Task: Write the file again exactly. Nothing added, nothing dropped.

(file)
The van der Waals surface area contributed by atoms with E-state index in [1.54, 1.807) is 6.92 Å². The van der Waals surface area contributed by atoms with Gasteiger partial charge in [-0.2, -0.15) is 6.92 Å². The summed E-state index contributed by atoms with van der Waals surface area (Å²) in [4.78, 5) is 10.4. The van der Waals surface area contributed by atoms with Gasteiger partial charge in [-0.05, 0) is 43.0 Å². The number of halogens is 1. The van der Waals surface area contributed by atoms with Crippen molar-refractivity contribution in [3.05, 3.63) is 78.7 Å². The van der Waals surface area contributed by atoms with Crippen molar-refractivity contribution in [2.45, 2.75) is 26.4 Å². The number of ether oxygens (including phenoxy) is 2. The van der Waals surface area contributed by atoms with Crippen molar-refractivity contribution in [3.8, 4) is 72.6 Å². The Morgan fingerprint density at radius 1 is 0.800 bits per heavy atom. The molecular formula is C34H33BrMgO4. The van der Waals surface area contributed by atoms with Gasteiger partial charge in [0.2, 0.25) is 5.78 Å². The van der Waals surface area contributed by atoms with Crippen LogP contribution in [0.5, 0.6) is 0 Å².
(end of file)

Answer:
The van der Waals surface area contributed by atoms with E-state index in [1.54, 1.807) is 6.92 Å². The van der Waals surface area contributed by atoms with Gasteiger partial charge in [-0.2, -0.15) is 6.92 Å². The summed E-state index contributed by atoms with van der Waals surface area (Å²) in [4.78, 5) is 10.4. The van der Waals surface area contributed by atoms with Gasteiger partial charge in [-0.05, 0) is 43.0 Å². The number of halogens is 1. The van der Waals surface area contributed by atoms with Crippen molar-refractivity contribution in [3.05, 3.63) is 78.7 Å². The van der Waals surface area contributed by atoms with Crippen molar-refractivity contribution in [2.45, 2.75) is 26.4 Å². The number of ether oxygens (including phenoxy) is 2. The van der Waals surface area contributed by atoms with Crippen molar-refractivity contribution in [3.8, 4) is 72.6 Å². The Morgan fingerprint density at radius 1 is 0.800 bits per heavy atom. The molecular formula is C34H33BrMgO4. The van der Waals surface area contributed by atoms with Gasteiger partial charge in [0.2, 0.25) is 5.78 Å². The van der Waals surface area contributed by atoms with Crippen LogP contribution in [0.5, 0.6) is 0 Å².